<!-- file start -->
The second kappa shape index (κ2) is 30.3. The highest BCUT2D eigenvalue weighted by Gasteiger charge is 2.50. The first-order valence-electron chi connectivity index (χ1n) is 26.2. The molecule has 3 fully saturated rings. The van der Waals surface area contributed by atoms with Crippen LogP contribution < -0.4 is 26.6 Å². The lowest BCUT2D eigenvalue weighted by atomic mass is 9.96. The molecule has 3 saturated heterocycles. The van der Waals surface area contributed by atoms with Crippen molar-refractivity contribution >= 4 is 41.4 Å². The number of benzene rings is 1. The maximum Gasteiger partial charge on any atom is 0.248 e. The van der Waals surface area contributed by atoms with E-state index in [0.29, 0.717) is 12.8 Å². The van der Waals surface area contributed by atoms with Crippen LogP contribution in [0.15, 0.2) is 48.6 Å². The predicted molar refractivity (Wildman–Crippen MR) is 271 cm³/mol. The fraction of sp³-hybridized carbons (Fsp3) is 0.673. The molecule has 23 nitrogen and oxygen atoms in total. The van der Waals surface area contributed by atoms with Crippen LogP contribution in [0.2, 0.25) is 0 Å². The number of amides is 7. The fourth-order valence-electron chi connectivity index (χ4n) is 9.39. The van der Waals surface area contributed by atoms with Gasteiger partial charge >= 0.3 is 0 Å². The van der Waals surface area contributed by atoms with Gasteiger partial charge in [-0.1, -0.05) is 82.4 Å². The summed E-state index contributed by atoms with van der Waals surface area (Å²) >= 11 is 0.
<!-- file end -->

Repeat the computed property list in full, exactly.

The second kappa shape index (κ2) is 30.3. The highest BCUT2D eigenvalue weighted by Gasteiger charge is 2.50. The first-order valence-electron chi connectivity index (χ1n) is 26.2. The molecule has 3 fully saturated rings. The van der Waals surface area contributed by atoms with Crippen LogP contribution < -0.4 is 26.6 Å². The lowest BCUT2D eigenvalue weighted by atomic mass is 9.96. The molecule has 3 saturated heterocycles. The van der Waals surface area contributed by atoms with Crippen molar-refractivity contribution >= 4 is 41.4 Å². The number of benzene rings is 1. The maximum Gasteiger partial charge on any atom is 0.248 e. The van der Waals surface area contributed by atoms with E-state index in [0.29, 0.717) is 12.8 Å². The van der Waals surface area contributed by atoms with Crippen LogP contribution in [0.15, 0.2) is 48.6 Å². The predicted molar refractivity (Wildman–Crippen MR) is 271 cm³/mol. The fraction of sp³-hybridized carbons (Fsp3) is 0.673. The molecule has 23 nitrogen and oxygen atoms in total. The van der Waals surface area contributed by atoms with Crippen LogP contribution in [0.2, 0.25) is 0 Å². The number of amides is 7. The fourth-order valence-electron chi connectivity index (χ4n) is 9.39. The van der Waals surface area contributed by atoms with Gasteiger partial charge >= 0.3 is 0 Å². The van der Waals surface area contributed by atoms with Gasteiger partial charge in [-0.1, -0.05) is 82.4 Å². The summed E-state index contributed by atoms with van der Waals surface area (Å²) >= 11 is 0.